Ingebrigtsen beat Olympic 1500m champion Matthew Centrowitz (fifth) and Olympic 800m bronze medalist Clayton Murphy (sixth) in the Bowerman Mile. The race’s second-place finisher is 18 years old — Ethiopian Samuel Tefera ran 3:51.26

Webb was at Saturday’s meet, in part to award the 400th man to run a sub-4-minute mile in Pre Classic history.

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VIDEO: Kenyan star nearly falls, comes back to win Pre Classic 800m

Christian Coleman beaten, Tori Bowie injured at Pre Classic

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American Ronnie Baker stunned world silver medalist Christian Coleman to win the Prefontaine Classic 100m in a wind-aided 9.78 seconds on Saturday, while world champion Tori Bowie suffered a leg injury in the women’s 100m.

Coleman, in his first individual race of the outdoor season, was passed by Baker midway through and finished second in 9.84 in Eugene, Ore. Coleman was last year’s breakout sprinter, taking silver between Justin Gatlin and Usain Bolt in the last individual race of Bolt’s career and posting the fastest wind-legal time of the year (9.82).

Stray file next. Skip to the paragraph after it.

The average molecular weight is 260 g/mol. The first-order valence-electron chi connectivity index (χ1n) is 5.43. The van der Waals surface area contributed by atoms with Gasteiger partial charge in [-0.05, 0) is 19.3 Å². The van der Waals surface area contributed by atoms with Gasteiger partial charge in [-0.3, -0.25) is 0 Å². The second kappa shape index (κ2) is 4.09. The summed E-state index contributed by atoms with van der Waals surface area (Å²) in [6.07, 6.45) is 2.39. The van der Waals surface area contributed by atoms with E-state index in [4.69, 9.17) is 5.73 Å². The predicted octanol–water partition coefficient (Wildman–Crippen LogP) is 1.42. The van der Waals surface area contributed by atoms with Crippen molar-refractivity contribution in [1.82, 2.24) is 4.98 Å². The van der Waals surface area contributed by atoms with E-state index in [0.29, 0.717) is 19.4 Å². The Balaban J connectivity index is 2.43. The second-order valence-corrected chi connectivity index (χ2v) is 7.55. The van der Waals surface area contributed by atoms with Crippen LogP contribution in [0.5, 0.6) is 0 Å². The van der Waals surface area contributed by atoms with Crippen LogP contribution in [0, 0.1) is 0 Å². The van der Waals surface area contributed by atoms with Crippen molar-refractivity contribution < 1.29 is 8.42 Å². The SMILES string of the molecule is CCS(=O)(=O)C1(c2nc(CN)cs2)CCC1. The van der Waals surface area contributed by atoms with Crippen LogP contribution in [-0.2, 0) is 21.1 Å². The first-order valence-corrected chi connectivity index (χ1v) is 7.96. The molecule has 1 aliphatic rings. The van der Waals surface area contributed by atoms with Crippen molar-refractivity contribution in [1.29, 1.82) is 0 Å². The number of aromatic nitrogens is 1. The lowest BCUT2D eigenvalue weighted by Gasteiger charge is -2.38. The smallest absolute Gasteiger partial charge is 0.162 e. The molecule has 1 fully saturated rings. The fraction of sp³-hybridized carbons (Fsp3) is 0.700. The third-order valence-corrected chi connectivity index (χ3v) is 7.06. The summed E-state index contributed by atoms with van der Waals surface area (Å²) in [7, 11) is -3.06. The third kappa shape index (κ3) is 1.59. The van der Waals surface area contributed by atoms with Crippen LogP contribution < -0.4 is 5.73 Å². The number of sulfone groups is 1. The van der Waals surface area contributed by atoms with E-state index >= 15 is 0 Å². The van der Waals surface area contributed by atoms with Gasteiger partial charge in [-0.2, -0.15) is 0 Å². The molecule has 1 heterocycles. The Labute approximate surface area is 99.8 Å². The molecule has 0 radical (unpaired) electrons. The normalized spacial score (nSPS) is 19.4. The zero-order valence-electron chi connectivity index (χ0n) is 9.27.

Coleman said after Saturday’s race he was recovering from “tweaking something in my leg.” He withdrew from his scheduled season opener two weeks ago and, earlier this week, was scratched from running the 200m in addition to the 100m at Pre.

Baker also won the Pre 100m last year but was eliminated in the semifinals at the 2017 USATF Outdoor Championships, failing to make the world championships team. Baker also exited in the semifinals of the 2016 Olympic Trials.

Born in Louisville, Baker’s family moved to Alaska when he was 5. He ran cross-country in elementary school in Anchorage, avoiding the moose, before coming back to Kentucky in middle school. He was recruited to TCU in the 400m but went down to the 100m and 200m as a sophomore when the team was loaded with one-lap talent.